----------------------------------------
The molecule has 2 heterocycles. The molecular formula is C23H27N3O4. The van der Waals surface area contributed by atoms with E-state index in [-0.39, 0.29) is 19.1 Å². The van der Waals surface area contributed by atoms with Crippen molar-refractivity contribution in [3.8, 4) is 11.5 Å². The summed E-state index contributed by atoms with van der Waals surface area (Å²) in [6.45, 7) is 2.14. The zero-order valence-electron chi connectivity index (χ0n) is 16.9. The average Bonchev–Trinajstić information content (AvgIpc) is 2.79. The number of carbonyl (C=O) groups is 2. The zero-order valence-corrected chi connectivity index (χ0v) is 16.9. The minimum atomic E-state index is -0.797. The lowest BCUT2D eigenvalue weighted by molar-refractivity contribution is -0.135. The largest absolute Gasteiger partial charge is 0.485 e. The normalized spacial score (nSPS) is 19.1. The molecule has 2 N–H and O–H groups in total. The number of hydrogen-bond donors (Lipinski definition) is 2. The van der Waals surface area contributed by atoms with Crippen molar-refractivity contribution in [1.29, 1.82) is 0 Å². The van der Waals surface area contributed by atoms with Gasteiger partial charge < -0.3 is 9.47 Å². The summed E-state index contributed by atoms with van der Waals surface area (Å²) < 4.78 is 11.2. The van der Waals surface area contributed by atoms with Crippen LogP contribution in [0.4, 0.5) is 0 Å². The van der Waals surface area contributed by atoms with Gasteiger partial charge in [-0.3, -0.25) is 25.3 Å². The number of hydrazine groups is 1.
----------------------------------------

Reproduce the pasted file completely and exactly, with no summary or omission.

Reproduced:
The molecule has 2 heterocycles. The molecular formula is C23H27N3O4. The van der Waals surface area contributed by atoms with E-state index in [-0.39, 0.29) is 19.1 Å². The van der Waals surface area contributed by atoms with Crippen molar-refractivity contribution in [3.8, 4) is 11.5 Å². The summed E-state index contributed by atoms with van der Waals surface area (Å²) in [6.45, 7) is 2.14. The zero-order valence-electron chi connectivity index (χ0n) is 16.9. The average Bonchev–Trinajstić information content (AvgIpc) is 2.79. The number of carbonyl (C=O) groups is 2. The zero-order valence-corrected chi connectivity index (χ0v) is 16.9. The minimum atomic E-state index is -0.797. The lowest BCUT2D eigenvalue weighted by molar-refractivity contribution is -0.135. The largest absolute Gasteiger partial charge is 0.485 e. The normalized spacial score (nSPS) is 19.1. The molecule has 2 N–H and O–H groups in total. The number of hydrogen-bond donors (Lipinski definition) is 2. The van der Waals surface area contributed by atoms with Crippen molar-refractivity contribution in [1.29, 1.82) is 0 Å². The van der Waals surface area contributed by atoms with Gasteiger partial charge < -0.3 is 9.47 Å². The summed E-state index contributed by atoms with van der Waals surface area (Å²) < 4.78 is 11.2. The van der Waals surface area contributed by atoms with Crippen LogP contribution in [0.4, 0.5) is 0 Å². The van der Waals surface area contributed by atoms with Gasteiger partial charge in [-0.3, -0.25) is 25.3 Å². The number of hydrazine groups is 1.